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So, that was our first brush with Kaveri in a mobile setting. What did we learn?

At 35W, Kaveri offers somewhat lackluster CPU performance compared to Haswell, but its graphics and GPU computing capabilities are excellent. This is, of course, the same picture our data has painted practically every time we've looked at a desktop or notebook AMD APU in recent years. These results should come as no surprise to folks familiar with the current state of the CPU industry.

What's missing from our results is an indication of whether Kaveri can compete on battery life—something we couldn't test during our benchmarking session, which was limited to just a few hours. We're especially curious to know how the 19W ultra-low-voltage Kaveri chips fare against Intel's 15W ultrabook processors. AMD may claim equivalency, but that's something we'll need to verify for ourselves.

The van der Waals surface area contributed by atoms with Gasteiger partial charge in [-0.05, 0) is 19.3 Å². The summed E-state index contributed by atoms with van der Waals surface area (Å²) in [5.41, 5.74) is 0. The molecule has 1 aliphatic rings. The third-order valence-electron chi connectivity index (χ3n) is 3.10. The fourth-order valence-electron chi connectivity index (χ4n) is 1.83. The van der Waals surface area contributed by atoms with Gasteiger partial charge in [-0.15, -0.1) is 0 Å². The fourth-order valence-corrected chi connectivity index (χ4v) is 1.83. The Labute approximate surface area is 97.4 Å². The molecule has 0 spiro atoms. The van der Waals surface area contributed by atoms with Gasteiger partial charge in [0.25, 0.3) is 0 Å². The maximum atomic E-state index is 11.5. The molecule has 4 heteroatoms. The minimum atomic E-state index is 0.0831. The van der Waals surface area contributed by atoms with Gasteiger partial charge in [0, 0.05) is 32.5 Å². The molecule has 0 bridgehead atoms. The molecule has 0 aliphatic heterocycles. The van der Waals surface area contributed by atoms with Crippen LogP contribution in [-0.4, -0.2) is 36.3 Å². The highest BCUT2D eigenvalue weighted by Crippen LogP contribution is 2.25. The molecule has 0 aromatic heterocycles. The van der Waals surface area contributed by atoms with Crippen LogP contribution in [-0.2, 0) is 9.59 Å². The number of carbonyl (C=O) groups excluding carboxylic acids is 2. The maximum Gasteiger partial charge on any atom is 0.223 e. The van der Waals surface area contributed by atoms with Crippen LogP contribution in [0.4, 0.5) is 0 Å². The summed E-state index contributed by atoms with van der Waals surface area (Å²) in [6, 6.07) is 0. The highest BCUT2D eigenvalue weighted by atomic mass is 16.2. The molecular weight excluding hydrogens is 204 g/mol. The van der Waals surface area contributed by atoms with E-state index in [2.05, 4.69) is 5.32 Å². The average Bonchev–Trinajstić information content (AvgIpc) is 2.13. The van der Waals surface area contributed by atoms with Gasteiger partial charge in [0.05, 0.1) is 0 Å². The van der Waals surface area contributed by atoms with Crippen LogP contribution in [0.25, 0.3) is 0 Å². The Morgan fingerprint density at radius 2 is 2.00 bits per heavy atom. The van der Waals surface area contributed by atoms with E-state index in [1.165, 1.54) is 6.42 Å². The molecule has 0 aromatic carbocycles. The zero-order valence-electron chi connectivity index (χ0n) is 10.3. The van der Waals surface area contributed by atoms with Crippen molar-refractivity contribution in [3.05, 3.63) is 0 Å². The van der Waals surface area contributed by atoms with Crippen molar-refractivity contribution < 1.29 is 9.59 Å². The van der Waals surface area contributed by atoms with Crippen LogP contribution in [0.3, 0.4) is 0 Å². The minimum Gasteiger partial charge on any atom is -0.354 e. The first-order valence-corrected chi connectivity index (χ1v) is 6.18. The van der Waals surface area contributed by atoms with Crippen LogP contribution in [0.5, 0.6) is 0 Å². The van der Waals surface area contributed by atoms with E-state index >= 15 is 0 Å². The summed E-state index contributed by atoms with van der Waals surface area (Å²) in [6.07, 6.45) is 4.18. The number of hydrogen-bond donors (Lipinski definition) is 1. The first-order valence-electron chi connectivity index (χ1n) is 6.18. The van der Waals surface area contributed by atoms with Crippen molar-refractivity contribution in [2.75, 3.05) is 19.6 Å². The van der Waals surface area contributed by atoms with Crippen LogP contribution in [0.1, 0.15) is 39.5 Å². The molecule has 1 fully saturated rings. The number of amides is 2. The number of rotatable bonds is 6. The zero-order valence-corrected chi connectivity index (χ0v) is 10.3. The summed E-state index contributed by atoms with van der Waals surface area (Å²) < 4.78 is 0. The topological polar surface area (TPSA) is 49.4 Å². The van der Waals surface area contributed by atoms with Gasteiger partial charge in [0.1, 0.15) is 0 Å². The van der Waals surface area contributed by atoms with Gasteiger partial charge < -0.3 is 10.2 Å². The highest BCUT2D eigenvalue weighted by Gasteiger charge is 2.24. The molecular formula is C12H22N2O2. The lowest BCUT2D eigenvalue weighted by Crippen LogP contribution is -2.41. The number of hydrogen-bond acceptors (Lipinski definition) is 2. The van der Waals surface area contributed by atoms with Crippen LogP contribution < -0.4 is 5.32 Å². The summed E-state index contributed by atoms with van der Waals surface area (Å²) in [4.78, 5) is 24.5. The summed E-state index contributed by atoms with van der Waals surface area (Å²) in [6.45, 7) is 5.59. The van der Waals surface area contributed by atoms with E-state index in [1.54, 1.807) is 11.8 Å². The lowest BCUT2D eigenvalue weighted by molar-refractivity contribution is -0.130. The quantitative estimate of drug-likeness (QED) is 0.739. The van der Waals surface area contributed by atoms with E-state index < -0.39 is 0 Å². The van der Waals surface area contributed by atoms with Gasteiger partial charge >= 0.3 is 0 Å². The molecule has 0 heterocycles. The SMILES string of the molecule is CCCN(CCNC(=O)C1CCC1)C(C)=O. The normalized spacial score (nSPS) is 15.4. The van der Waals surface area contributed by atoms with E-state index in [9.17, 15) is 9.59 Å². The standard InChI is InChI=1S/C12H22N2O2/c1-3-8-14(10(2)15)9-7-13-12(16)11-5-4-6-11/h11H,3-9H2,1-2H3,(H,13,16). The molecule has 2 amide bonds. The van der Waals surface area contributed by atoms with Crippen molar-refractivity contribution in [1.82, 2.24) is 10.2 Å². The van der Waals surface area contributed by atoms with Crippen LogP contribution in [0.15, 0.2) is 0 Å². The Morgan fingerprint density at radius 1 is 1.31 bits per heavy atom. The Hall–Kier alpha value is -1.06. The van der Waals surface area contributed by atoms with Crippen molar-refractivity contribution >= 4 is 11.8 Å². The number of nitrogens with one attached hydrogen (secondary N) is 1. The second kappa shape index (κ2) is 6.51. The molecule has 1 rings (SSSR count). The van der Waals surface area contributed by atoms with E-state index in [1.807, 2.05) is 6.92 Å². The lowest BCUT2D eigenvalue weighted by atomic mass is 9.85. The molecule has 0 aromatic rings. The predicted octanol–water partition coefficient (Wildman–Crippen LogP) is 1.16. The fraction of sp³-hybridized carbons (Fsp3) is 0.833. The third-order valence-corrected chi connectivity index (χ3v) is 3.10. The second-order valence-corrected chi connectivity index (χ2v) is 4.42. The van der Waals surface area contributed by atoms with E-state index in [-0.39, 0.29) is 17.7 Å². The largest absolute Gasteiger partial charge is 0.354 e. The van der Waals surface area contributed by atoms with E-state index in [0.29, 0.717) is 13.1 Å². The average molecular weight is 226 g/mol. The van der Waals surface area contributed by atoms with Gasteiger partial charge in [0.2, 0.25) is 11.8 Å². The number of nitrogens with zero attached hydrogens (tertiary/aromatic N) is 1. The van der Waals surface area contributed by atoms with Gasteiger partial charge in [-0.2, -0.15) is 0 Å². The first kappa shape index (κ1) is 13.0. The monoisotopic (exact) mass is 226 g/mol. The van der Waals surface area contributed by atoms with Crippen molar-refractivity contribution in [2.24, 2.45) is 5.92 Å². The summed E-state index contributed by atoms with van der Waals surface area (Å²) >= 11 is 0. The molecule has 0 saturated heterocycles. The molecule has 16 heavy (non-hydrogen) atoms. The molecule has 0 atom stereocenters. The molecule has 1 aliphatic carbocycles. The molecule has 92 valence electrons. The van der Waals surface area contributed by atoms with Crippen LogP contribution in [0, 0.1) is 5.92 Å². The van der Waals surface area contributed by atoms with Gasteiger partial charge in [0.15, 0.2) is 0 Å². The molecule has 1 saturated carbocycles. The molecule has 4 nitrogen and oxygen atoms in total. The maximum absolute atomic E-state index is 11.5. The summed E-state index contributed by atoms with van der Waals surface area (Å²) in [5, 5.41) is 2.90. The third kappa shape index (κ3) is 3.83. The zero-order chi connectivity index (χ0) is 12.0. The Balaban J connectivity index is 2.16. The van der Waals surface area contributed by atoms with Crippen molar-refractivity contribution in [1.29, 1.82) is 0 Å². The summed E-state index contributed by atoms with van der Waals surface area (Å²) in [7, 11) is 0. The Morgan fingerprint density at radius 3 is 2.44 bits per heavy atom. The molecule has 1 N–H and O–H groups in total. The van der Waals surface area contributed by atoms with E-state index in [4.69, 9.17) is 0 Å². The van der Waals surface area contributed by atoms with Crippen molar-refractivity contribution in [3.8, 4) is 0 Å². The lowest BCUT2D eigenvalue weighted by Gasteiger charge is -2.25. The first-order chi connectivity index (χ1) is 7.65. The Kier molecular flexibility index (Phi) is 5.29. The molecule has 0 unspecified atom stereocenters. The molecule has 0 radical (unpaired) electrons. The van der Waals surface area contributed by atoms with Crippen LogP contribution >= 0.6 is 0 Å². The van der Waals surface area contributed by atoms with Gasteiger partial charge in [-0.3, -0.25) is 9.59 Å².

Yes, it's really too bad AMD didn't give us a 19W Kaveri system to play with. As I noted earlier, notebooks with standard-voltage Intel processors seem to be getting harder to come by, while slim and light machines with 15W CPUs are all over the place. If AMD is the least bit competitive at 19W, then I think notebook vendors will happily follow the same template already set on the Intel side. That, in turn, might mean the 19W versions of Kaveri will be the most popular ones.

When we broached the subject with Kevin Lensing, AMD's Senior Director of Mobility Solutions, he conceded that notebooks in general are "getting thinner." He also told us we should indeed see AMD in a greater number of "mainstream thin notebooks" thanks to Kaveri. Interestingly, though, Lensing added that AMD won't be chasing the $899 and higher price points occupied by more upscale ultrabooks, since the market for those is smaller.

In any case, it does seem like the real contest will take place in lower-cost ultra-thin systems—and we still don't quite know what to expect there.

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